“The Last Jedi” is out and fan reception is mixed.
The critics fawned all over it, but audiences were far less enthusiastic.
One of the reasons why is because of the ridiculous political messaging throughout the film.
Star Wars was always about escapism, but now that Disney has taken the reins, it appears the franchise has become about social justice.
From News.com (SPOILERS BELOW):
A LONG time ago, in a galaxy far, far away, Star Wars movies used to be good.
They featured interesting characters doing cool stuff — flying spaceships, shooting laser guns, rescuing princesses from evil space knights.
Today, under the rule of the Disney Social Justice Empire, Star Wars movies feature boring characters standing around giving cringe-worthy motivational speeches and crying.
Does anyone remember the scene in A New Hope where Luke Skywalker, sniffling as tears stream down his face, gives a two-minute monologue to Obi Wan Kenobi about his childhood and how the Evil Empire killed his uncle Owen and aunt Beru and how he hates, HATES them and they’ll never get away with it and he’s going to RESIST, as music swells and the camera cuts to Obi Wan’s face beaming with pride?
No. Owen and Beru get killed, Luke arrives just in time to find their charred bodies, looks sad for a second and tells Obi Wan, “I want to learn the ways of the Force and become a Jedi like my father.” Then he f***ing gets on with it and doesn’t cry like a [non-gender-specific person] for two-and-a-half hours.
Or what about the iconic scene in the Mos Eisley Cantina where Han Solo meets Obi Wan for the first time. “I’m just a lowly smuggler,” he giggles nervously. “I’ve never met a JEDI HERO before!” Oh wait, that didn’t happen either. Han Solo didn’t care about Obi Wan. He called him a crazy old man and laughed behind his back.
People didn’t really care about things that much in the original films. Or if they did, they didn’t stand around talking about their feelings — they just did things, and we sometimes felt things as a result. In the new movies, everyone cares about everything, and they have to tell each other all the time, and as a result the audience feels nothing. The drama is forced, but worse, it’s completely unearned.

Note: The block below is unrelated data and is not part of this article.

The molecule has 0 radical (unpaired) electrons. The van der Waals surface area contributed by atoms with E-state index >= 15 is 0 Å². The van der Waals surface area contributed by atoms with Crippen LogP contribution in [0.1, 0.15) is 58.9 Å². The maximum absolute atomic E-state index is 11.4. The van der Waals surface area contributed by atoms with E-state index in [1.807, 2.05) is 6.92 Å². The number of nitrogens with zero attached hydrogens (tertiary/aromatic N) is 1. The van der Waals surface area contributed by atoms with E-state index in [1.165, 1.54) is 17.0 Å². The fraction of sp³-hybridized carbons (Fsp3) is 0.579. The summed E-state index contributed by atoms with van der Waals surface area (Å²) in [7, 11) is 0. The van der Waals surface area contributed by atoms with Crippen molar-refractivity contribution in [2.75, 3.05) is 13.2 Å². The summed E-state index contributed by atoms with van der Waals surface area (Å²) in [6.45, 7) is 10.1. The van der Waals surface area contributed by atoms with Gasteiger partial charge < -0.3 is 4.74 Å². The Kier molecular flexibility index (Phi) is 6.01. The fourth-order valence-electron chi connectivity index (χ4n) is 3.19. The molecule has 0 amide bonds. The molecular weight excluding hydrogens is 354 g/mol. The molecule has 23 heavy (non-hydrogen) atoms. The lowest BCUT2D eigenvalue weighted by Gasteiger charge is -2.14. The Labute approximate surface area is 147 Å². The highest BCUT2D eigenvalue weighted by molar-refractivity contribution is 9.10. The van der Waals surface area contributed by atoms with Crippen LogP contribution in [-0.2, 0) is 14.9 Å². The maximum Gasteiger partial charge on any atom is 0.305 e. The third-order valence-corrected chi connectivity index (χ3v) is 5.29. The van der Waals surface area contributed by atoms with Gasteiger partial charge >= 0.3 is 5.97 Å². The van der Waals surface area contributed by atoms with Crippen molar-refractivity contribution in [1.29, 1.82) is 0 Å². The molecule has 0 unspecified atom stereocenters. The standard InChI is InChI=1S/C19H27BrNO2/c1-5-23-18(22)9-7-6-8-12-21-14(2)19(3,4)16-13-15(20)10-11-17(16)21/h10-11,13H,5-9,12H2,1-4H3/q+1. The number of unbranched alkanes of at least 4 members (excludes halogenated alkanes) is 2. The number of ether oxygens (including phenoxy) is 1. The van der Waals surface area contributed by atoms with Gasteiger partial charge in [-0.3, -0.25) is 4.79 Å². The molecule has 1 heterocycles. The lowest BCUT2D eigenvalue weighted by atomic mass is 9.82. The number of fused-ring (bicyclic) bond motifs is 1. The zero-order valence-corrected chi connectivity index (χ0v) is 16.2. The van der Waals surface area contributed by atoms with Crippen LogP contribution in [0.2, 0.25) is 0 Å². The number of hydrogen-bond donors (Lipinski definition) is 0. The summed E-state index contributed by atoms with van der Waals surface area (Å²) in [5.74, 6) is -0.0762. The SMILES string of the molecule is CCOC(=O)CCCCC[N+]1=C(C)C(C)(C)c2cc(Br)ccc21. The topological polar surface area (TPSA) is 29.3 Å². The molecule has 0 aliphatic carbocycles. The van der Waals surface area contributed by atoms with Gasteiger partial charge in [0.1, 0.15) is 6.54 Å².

For three movies now, following The Force Awakens and Rogue One, these characters feel like children dropped into a Disney Star Wars theme park.
There are so many things wrong with Rian Johnson’s abomination it’s honestly hard to know where to begin — the criminal waste of Luke’s final film appearance, the nonsensical plot (since when has space fuel been an issue in these movies?), completely pointless casino mission, flying space Leia, Rose’s entire character, the Phantom Menace-level awful “Resistance Kids”.
To be fair, many of the problems were inherited from J.J. Abrams’ slightly less awful predecessor — Rey the Mary Sue, emo Kylo Ren, the existence of the First Order completely invalidating the defeat of the Empire and the entire original trilogy — but Johnson somehow manages to make everything worse.
Having read the glowing critic reviews, it felt like they had seen a completely different film. But then, as Meryl Streep, sorry, Laura Dern, literally turned to the camera and delivered a purple-hair speech to the Oscars crowd, sorry, spaceship, about RESISTING, everything made sense.
As bad as the George Lucas prequels were, at least they felt like they took place in the Star Wars universe. These new movies feel like a parody of Star Wars — a combination of Nickelodeon special and bad Saturday Night Live sketch.
George, we forgive you. Is it too late to bring back Jar Jar? I want off this Disney ride.
In addition to the issues raised above, the movie featured an inane subplot (that turned out to be irrelevant) which dealt with income inequality and environmentalism.
Rey is apparently the greatest Jedi in history but without any training, which she still didn’t receive in this movie.
All of the male characters are portrayed as either evil, incompetent, or both. Finn, one of the characters who almost got a heroic moment (after being a bumbling coward for two movies) ends up thwarted by a greater sacrifice from a female character.
The movie even added a dash of war profiteering for good measure.
Messaging in movies is to be expected on some level, but when it’s this heavy-handed and egregious, fans are going to lash out.
Unfortunately for diehard Star Wars fans, the franchise seems irredeemable at this point.